Grantee details

Traveling Scholars Program Report

David Musyoki, Mr.

Travel date: August 16, 2016

Name of Meeting/Event/Activity: 5th International African Palliative Care Conference

Origin: Nairobi, Kenya / Destination: Kampala, Uganda

How was this meeting/activity helpful to you?

I shared on the integration of legal aspects in palliative care model in Kenya, lessons, best practices and impact of legal support on the life’s of palliative care patients and their families, the role of palliative care providers; and strategies for the future integration of legal support in palliative care services in Kenya. This enabled me reflect on the legal work I do and the impact it has to the recipients of care. The conference enabled me and the other team members sit together to organize and come to an agreement on how to conduct the session. I was able to reflect further and read more on the task in order to be informed of the global perspective of the subject. This has enabled me to be more knowledgeable. The meetings also enabled me meet and interact with other providers of the legal services especially in other African countries including Uganda, Malawi and South Africa learning on their strategies of integrating legal aspects work in palliation

How will you new knowledge & acquired skills help in furthering your work in hospice and palliative care in your program/city/ or country?

Based on feedback received during the interaction session, I was able to identify opportunities of scale up of the service by strategically engaging with hospices that are interested in the service and also based on the needs expressed by their clients. The work done has been published on ecancer journal. Please see the link;; participating in the conference has encouraged me to share best practices in other platforms and journals as well as conduct surveys and research on the subject. I also learned that documentation and records of various successes can be utilized to inform program justification, success and proper planning. Integration of legal aspects should also be prioritized by all palliative care providers since the patients and families who seek palliative care are faced by many legal challenges including need for information on will writing, dispossession of property and inheritance issues, appointing power of attorney as well as advanced directives.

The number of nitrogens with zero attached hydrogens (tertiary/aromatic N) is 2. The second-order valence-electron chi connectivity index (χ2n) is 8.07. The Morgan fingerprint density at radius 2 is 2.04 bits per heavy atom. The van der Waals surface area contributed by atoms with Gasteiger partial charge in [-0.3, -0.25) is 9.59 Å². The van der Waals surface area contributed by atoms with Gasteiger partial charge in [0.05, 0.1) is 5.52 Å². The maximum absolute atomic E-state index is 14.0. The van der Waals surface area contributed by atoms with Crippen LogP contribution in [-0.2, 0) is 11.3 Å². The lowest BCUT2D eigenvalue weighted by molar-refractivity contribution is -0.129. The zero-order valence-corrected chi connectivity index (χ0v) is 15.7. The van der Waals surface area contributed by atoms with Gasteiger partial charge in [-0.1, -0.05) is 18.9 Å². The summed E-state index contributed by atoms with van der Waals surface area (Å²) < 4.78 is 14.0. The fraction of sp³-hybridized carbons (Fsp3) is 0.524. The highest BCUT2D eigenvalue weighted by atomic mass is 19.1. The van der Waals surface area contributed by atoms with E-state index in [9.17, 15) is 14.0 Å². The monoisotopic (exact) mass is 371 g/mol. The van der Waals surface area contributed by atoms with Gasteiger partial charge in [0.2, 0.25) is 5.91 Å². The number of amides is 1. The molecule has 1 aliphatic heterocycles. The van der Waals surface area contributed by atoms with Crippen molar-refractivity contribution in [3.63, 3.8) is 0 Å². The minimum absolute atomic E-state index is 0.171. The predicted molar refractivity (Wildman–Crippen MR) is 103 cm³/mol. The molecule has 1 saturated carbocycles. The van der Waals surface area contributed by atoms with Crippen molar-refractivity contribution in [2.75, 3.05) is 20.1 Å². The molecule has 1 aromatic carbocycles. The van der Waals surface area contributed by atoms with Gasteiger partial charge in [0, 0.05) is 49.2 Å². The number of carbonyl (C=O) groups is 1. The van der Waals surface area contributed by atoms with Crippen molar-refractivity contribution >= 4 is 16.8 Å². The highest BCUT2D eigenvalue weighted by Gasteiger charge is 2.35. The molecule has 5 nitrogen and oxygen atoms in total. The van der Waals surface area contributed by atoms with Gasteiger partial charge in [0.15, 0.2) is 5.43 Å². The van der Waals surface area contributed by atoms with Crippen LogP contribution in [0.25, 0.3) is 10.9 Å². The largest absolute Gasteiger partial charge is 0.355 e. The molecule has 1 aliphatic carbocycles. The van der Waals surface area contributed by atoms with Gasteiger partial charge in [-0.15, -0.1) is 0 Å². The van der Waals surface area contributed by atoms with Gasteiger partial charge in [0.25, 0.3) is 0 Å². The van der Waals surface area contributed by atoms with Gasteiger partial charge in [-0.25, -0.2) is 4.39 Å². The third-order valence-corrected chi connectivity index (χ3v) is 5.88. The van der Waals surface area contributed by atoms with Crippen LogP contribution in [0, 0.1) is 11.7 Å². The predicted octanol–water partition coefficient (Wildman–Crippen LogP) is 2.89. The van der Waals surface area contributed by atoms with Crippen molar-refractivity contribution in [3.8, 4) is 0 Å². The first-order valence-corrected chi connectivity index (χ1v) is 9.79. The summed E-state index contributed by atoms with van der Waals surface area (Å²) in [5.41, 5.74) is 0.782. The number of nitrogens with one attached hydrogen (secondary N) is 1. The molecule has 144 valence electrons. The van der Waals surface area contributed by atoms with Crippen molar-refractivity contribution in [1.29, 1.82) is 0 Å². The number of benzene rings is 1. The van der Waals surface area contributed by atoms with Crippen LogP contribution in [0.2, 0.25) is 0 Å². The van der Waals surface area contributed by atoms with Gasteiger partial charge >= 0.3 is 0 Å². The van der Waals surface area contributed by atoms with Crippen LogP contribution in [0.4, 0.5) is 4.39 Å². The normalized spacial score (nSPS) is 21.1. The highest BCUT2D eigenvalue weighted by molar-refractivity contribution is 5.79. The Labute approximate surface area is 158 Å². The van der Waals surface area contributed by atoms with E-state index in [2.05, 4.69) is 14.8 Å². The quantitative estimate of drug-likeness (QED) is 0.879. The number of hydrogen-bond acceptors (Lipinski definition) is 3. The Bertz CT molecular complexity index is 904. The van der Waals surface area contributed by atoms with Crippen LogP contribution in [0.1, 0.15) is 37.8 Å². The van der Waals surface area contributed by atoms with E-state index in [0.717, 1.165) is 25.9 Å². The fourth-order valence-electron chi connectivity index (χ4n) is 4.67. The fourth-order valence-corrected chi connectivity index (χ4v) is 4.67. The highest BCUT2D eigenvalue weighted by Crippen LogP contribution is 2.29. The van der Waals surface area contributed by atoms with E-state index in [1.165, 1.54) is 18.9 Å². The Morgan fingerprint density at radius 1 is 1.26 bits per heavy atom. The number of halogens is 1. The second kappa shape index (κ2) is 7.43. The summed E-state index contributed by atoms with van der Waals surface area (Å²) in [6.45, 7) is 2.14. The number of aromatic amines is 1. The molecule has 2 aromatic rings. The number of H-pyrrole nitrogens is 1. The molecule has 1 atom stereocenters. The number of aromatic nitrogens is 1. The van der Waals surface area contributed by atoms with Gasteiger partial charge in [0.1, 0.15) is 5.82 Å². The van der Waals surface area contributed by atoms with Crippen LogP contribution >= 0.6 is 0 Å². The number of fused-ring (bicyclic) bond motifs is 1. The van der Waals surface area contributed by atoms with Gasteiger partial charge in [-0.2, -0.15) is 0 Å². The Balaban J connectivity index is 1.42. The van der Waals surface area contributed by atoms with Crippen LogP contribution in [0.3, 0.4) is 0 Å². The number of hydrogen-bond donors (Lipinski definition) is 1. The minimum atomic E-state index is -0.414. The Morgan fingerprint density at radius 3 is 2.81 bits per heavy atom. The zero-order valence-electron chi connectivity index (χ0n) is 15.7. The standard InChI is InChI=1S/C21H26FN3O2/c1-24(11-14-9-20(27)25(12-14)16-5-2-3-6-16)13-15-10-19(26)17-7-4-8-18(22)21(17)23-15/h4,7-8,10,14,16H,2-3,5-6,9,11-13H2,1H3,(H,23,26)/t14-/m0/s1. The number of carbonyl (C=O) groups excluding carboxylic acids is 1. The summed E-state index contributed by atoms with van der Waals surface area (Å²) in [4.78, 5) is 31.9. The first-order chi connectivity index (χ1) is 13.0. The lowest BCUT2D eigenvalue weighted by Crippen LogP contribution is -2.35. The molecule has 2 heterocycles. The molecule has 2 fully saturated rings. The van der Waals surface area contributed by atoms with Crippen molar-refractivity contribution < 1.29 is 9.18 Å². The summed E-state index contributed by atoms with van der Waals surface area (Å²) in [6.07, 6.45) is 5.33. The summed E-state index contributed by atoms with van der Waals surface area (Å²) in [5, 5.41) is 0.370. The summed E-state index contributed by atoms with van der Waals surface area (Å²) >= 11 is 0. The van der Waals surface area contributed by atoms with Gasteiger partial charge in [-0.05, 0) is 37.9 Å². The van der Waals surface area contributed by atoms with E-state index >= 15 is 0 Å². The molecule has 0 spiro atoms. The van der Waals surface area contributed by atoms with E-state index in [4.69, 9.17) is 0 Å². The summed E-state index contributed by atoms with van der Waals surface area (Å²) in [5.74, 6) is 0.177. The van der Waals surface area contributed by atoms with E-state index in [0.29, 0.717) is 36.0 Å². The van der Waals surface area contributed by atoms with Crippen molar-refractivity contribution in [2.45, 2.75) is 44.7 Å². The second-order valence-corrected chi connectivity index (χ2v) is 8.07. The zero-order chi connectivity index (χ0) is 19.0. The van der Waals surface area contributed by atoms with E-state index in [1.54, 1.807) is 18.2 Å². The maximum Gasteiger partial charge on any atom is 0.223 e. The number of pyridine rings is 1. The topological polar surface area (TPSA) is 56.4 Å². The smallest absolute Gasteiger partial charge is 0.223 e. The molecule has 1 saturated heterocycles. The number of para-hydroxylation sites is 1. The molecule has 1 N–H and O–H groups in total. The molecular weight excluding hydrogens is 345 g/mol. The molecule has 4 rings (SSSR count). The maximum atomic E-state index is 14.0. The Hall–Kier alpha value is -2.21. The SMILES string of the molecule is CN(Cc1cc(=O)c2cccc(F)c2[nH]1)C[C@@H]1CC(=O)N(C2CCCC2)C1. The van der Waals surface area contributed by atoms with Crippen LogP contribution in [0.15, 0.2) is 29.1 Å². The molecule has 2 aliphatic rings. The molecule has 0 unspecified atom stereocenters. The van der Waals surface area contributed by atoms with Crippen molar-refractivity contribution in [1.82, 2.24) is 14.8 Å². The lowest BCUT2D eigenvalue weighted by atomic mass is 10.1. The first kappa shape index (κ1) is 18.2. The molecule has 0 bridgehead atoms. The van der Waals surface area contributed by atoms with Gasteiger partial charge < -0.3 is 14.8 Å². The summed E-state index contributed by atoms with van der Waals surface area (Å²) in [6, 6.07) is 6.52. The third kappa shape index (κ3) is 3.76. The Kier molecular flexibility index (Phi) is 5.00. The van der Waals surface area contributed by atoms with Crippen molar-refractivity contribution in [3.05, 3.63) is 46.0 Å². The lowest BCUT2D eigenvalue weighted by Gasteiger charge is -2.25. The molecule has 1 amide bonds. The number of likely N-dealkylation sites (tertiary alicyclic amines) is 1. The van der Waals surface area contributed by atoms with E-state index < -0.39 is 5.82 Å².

How IAHPC Traveling Scholars Program be improved in order to help other future traveling scholars?

I am very grateful for the traveling scholarship received from IAHPC. The call for scholarships was open and widely circulated. Please consider those from low resource backgrounds for future opportunities.

Narrative summary highlighting the needs and challanges you face

Mary (Not her real name) came to the hospice on a Wednesday as she always did during day care. She didn’t know the program for the day was different from the usual day care she always participated in. Shortly after sitting the social worker came in with a smartly dressed gentleman who was introduced as an advocate. “This is not a court, why should a lawyer be here. Is he suing the hospice or some patient?” wondered Mary. She listened keenly as the lawyer started talking about guidelines on making a will. Mary forgot that she was coming for daycare and felt like she was in a school that had organized some teaching for her since this was the information she needed at that moment. Her health was deteriorating and she really wished her property that had been acquired through her effort be shared by her only two daughters. Culturally, her wishes would have never been possible since being a widow and having girls was not permissible to bequeath properties to girls because they were expected to get married off. During the APCA conference, Mary explained that she never missed the legal aid clinics every 3rd Wednesday of each month at the hospice where she learned a lot and got empowered. She implemented what she learned by writing her will, choosing an agent to effect her will in the event she died and giving instructions to her bank on how she wishes her savings should be utilized when she will die. “I am now a ‘learned friend’ at the community” says Mary, referring to her being like a ‘lawyer’, empowered with information that she utilizes to educate other community members and fellow patients. The scenario above reflects the situation that many patients faced by life threatening illnesses go through in Kenya. Kenya Hospices and Palliative Care association (KEHPCA) has been supporting the integration of legal aspects in palliative care, a program that I am involved in. The success of this program has enabled the development of the model that we shared during the APCA conference 2016. The model involves empowerment of lawyers on palliative care concepts, paralegals on basic legal knowledge and health rights and patients/ family members on their entitlements and responsibilities. This knowledge is translated to action by encouraging all to implement by writing valid wills, appointing power of attorneys, become human and health rights advocates, ensure safe custody of children, advocate for availability of essential palliative care medicines among others. For holistic care approach to patients and family members, it is recommended that all palliative care providers should consider integrating legal aspects in palliative care provision.